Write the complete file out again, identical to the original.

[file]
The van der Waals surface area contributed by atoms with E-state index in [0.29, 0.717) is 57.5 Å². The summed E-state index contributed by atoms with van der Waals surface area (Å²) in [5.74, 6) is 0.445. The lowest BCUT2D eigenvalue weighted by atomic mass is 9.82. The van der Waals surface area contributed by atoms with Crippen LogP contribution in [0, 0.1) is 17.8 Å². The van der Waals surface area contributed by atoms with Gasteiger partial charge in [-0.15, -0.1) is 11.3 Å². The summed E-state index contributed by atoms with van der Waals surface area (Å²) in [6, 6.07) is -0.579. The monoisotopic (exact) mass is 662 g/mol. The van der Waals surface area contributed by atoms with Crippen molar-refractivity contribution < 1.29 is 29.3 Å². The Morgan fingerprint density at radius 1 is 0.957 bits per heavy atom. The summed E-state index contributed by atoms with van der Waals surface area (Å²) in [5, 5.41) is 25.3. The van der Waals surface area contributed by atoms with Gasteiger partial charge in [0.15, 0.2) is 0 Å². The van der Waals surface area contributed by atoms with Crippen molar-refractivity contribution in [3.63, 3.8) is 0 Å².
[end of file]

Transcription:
The van der Waals surface area contributed by atoms with E-state index in [0.29, 0.717) is 57.5 Å². The summed E-state index contributed by atoms with van der Waals surface area (Å²) in [5.74, 6) is 0.445. The lowest BCUT2D eigenvalue weighted by atomic mass is 9.82. The van der Waals surface area contributed by atoms with Crippen LogP contribution in [0, 0.1) is 17.8 Å². The van der Waals surface area contributed by atoms with Gasteiger partial charge in [-0.15, -0.1) is 11.3 Å². The summed E-state index contributed by atoms with van der Waals surface area (Å²) in [6, 6.07) is -0.579. The monoisotopic (exact) mass is 662 g/mol. The van der Waals surface area contributed by atoms with Crippen molar-refractivity contribution < 1.29 is 29.3 Å². The Morgan fingerprint density at radius 1 is 0.957 bits per heavy atom. The summed E-state index contributed by atoms with van der Waals surface area (Å²) in [5, 5.41) is 25.3. The van der Waals surface area contributed by atoms with Gasteiger partial charge in [0.15, 0.2) is 0 Å². The van der Waals surface area contributed by atoms with Crippen molar-refractivity contribution in [3.63, 3.8) is 0 Å².